Brain implant surgeries dramatically improve symptoms of debilitating condition

March 8, 2011

Implanting electrodes into a pea-sized part of the brain can dramatically improve life for people with severe cervical dystonia – a rare but extremely debilitating condition that causes painful, twisting neck muscle spasms – according to the results of a pilot study led by Jill Ostrem, MD and Philip Starr, MD PhD at the University of California, San Francisco.

Today, people with cervical dystonia can be treated with medications or injections of botulinum toxin (e.g., Botox®), which interrupt signals from the brain that cause these spasms. However, those treatments do not provide adequate relief for all patients.

Over the last decade, doctors at UCSF and elsewhere have turned to a technique called to help people with debilitating dystonia. Also used to treat Parkinson's disease and the neurological disorder essential tremor, the technique is like putting a pacemaker inside a heart patient's chest – except that deep brain stimulation requires a neurosurgeon to implant electrodes inside the brain.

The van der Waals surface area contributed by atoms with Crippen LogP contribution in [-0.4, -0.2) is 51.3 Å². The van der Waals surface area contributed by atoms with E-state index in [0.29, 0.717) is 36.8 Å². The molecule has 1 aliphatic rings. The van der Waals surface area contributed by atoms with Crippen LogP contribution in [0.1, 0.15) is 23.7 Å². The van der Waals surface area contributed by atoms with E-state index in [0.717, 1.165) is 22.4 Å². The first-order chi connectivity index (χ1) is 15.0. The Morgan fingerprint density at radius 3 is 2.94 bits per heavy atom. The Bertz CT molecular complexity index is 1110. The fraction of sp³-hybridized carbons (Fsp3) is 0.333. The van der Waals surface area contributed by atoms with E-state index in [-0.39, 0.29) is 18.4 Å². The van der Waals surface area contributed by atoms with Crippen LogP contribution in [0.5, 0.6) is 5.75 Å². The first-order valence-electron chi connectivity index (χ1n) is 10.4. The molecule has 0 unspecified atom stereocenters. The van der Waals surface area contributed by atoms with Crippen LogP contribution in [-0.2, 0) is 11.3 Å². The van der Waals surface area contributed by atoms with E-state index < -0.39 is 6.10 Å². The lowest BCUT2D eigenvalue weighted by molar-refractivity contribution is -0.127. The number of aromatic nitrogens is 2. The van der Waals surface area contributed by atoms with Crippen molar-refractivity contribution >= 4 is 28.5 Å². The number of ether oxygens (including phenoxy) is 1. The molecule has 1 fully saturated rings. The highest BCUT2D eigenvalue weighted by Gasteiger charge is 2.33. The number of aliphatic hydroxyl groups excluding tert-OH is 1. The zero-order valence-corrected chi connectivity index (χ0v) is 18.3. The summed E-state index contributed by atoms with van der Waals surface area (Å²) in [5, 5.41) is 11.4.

Scientists are not sure exactly why deep brain stimulation works. The electrodes deliver electric current to tiny parts of the brain, likely altering abnormal brain circuitry and alleviating symptoms by overriding the signals coming from those parts of the brain.

Traditionally doctors have treated cervical dystonia with deep brain stimulation by targeting a brain nucleus known as the "globus pallidus internus." Reporting this week in the journal Neurology, the UCSF team described the results of the first detailed clinical study looking at deep brain stimulation targeting a completely different part of the brain: the "subthalamic nucleus."

"This target is very widely used for Parkinson's disease but not widely used for dystonia," said Starr, a professor of neurological surgery at UCSF and senior author of the paper.

The study, led by Ostrem, an associate professor of neurology at UCSF, involved nine patients followed for one year after surgery. "Patients in this study had failed medical treatments, but with the surgery, they were able to improve their movements and quality of life – as well as overcome some of their disability and pain," said Ostrem.

Video analysis and standard measures of dystonia showed the surgeries lowered pain, reduced spasms and improved the overall quality of life without causing serious side effects.

The team is now planning to enroll more patients into a longer study following outcomes for three years post-surgery.

"Medications and botulinum toxin injections still remain the first line of treatment," Ostrem said, "but for those who are really still suffering, we think DBS using this new stimulation location offers another choice for them."

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